7 Replies Latest reply on Oct 1, 2009 8:54 AM by Rothrock

    Shorten / Optimize repetive, long code.

    prodigalmaster Level 2

      Hi, my code works, but is way too long, infact to get the result I want it would need to be very very long.


      Here is *some* of my code, this is for Left. I have 3 other similar bits of code for Up, Right and Down.

      on (keyPress "<Left>") {
          leftFunc = function () {
              if (_root.player.hitL.hitTest(_root.everything.hitAll.hitLeft) || _root.player.hitL.hitTest(_root.everything.hitAll2.hitLeft) || _root.player.hitL.hitTest(_root.everything.hitAll3.hitLeft) || _root.player.hitL.hitTest(_root.everything.hitAll4.hitLeft) || _root.player.hitL.hitTest(_root.everything.hitAll5.hitLeft) || _root.player.hitL.hitTest(_root.everything.hitAll6.hitLeft) || _root.player.hitL.hitTest(_root.everything.hitAll7.hitLeft) || _root.player.hitL.hitTest(_root.everything.hitAll8.hitLeft) || _root.player.hitL.hitTest(_root.everything.hitAll9.hitLeft) || _root.player.hitL.hitTest(_root.everything.hitAll10.hitLeft)) {
              } else {
                  _root.everything._x += 50;


      Now what I *want* (not need) is a way to shorten this code... but im no good at (optimsing?) code so.. can anyone explain how I can?

      I remember something about loops but actually all i can remember is: i + 1  heh...



        • 1. Re: Shorten / Optimize repetive, long code.
          prodigalmaster Level 2

          If there is no simple way then just say so.


          • 2. Re: Shorten / Optimize repetive, long code.
            Ned Murphy Adobe Community Professional & MVP

            It's not difficult, but it is complicated due to you not being consistent in the way you named the hitAll objects...  that being that you did not use a numeric value for the first, but did for all the rest.  So if you were to change that to be similar to the rest and have a number "1" suffixed to it, then you could use a loop to see if any of those hitTests were true...


            var hitTestCheck = false;


            for(i=1; i<11; i++){

                 if (_root.player.hitL.hitTest(_root.everything["hitAll"+i].hitLeft){

                      hitTestCheck = true;





            And then use the results of that test (hitTestCheck in this example) for the rest of your conditional checking.  You do not need to use/call a function within that as you do.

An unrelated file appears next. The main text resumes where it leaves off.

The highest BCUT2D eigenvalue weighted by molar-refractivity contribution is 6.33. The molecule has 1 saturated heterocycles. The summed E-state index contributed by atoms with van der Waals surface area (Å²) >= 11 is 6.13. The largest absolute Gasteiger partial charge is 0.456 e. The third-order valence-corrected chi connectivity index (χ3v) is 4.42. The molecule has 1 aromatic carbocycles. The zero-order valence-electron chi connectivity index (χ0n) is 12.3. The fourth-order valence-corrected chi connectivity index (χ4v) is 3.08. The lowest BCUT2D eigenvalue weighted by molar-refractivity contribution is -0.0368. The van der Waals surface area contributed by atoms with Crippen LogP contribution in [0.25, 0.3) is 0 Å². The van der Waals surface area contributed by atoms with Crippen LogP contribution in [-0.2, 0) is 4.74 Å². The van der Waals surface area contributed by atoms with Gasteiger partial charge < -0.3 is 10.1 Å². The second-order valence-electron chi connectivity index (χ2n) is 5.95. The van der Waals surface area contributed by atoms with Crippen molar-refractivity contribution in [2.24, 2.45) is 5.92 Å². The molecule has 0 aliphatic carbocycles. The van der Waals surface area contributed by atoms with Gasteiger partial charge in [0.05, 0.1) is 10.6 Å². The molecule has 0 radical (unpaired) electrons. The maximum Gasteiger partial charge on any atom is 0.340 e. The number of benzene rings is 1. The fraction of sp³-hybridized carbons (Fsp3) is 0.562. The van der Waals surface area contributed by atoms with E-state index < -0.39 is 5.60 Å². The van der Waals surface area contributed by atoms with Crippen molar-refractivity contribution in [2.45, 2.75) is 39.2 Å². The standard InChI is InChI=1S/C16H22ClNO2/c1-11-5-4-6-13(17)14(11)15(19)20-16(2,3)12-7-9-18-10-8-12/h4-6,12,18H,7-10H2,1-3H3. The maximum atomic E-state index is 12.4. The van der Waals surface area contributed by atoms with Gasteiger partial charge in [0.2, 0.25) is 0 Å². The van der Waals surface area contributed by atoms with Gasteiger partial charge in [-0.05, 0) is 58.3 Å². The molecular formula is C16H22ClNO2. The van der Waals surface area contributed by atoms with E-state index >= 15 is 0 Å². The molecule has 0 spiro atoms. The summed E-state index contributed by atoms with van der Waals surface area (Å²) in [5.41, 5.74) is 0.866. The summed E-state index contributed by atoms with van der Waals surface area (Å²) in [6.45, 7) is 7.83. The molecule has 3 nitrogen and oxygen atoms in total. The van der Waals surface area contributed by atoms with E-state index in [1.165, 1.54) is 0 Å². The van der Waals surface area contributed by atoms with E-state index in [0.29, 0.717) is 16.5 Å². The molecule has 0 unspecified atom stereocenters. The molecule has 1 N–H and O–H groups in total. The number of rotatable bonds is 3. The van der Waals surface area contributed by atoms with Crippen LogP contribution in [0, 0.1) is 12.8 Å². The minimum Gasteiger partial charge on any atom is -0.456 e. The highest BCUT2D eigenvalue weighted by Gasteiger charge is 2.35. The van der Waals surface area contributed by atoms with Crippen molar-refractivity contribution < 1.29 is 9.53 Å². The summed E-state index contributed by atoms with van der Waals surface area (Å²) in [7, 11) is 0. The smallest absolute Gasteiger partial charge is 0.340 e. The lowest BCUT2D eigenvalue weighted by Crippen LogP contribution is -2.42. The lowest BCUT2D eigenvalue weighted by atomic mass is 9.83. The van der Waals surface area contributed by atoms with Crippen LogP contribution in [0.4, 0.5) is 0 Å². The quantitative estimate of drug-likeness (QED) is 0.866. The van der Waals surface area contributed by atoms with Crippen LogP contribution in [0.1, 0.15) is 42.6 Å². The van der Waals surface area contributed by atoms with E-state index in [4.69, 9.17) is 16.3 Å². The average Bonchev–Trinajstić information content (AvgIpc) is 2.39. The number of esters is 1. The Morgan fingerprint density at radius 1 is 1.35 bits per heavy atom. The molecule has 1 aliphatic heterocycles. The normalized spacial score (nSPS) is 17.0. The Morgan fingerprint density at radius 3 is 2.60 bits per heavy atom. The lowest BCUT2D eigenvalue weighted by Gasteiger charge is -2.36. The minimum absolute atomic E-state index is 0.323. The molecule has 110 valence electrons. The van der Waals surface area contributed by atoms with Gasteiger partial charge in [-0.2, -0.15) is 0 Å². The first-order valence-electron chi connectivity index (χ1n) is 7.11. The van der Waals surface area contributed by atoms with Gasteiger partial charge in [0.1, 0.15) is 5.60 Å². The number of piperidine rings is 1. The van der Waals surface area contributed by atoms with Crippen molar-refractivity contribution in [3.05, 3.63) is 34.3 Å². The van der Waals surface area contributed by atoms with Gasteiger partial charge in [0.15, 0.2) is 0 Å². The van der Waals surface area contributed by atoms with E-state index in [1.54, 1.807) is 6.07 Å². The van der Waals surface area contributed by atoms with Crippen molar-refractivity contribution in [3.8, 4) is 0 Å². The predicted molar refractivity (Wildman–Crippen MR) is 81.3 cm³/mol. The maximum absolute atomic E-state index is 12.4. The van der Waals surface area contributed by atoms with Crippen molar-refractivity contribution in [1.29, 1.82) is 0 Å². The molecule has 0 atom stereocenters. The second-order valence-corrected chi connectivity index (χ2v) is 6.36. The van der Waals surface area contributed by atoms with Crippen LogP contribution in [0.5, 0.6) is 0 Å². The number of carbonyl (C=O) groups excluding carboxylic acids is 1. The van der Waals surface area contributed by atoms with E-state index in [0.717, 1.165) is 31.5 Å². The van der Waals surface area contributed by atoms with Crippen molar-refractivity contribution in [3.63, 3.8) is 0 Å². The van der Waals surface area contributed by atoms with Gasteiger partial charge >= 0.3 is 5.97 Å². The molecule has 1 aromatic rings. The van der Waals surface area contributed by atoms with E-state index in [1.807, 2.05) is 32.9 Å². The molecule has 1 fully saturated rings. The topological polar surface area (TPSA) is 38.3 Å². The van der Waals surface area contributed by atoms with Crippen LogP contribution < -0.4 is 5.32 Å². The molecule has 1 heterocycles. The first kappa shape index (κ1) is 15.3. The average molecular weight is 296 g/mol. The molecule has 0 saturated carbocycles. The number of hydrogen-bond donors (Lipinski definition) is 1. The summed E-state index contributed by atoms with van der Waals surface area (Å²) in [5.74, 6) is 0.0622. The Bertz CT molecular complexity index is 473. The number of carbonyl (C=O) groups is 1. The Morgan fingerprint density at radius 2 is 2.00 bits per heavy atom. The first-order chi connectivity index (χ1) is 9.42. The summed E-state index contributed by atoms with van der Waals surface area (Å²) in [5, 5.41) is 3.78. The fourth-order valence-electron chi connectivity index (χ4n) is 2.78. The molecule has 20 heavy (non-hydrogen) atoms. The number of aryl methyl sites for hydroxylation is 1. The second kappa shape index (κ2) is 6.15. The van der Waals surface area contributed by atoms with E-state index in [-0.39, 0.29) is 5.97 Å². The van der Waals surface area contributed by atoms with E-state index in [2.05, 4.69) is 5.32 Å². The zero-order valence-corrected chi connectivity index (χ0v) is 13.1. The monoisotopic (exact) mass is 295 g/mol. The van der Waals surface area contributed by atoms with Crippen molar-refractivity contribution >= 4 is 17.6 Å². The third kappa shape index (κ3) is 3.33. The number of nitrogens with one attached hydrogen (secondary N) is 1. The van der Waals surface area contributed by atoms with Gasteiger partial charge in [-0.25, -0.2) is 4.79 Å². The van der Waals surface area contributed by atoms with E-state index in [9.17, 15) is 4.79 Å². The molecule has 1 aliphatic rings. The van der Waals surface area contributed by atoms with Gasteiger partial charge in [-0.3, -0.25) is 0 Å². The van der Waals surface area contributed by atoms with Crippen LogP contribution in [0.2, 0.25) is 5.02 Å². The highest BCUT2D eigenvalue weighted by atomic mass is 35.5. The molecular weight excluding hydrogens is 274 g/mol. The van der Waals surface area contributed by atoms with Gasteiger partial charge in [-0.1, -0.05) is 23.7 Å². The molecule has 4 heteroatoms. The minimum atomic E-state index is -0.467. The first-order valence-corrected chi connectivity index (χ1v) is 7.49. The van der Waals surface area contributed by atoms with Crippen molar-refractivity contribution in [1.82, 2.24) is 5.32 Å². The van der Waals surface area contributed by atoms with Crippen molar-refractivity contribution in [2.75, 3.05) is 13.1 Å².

• 3. Re: Shorten / Optimize repetive, long code.
              prodigalmaster Level 2

              Thank you very much, after messing around with it for awhile it now works


              Lets hope I dont speak too soon.

              • 4. Re: Shorten / Optimize repetive, long code.
                Rothrock Level 5

                And it is really hard, but it will pay off in the end if you learn to start counting with zero.


                Later when you start doing loops like that and using arrays you will know why.

                1 person found this helpful
                • 6. Re: Shorten / Optimize repetive, long code.
                  prodigalmaster Level 2

                  OK, thanks for the help too, rothrock.

                  by counting from 0 you mean 'instancename0' right?


                  humm... I know what arrays are.. but im too scared to learn them.

                  • 7. Re: Shorten / Optimize repetive, long code.
                    Rothrock Level 5

                    Yup that is what I mean. For some reason a lot of people (myself included) have a hard time learning to count from zero.


                    Arrays are nothing scary. Just imagine one of those old post office sorting desks -- or any kind of thing that has just a bunch of little boxes in a row that you can put stuff in. That is all an array is. You can just put stuff in the boxes and then later you say, "Go to box 3 and get what is in it."


                    The trick is that in Flash arrays are zero based. That means the first box you can put something in is box zero. So in the above example box 3 is actually the 4th box in the row. If you don't start counting at zero you end up subtracting one from your value to get the right array element, but then you forget that you've subtracted and so you have to add, but then you've added so you have to subtract again...and on and on...and somehow the balance gets off and you have add or subtract 2 and it just goes down hill from there.


                    So here is an example, suppose you had three clips on the stage and each of them had a text box called label inside of them you could do this:


                    var myNames:Array=["John","Jill","Ted"];


                    for (var i=0;i<myNames.length;i++){

                    var curClip:MovieClip=this["clip"+i];




                    That way your clips are named clip0, clip1, clip2 and your array has a length three, but start counting at zero. Totally simple example, but it just gets better from there...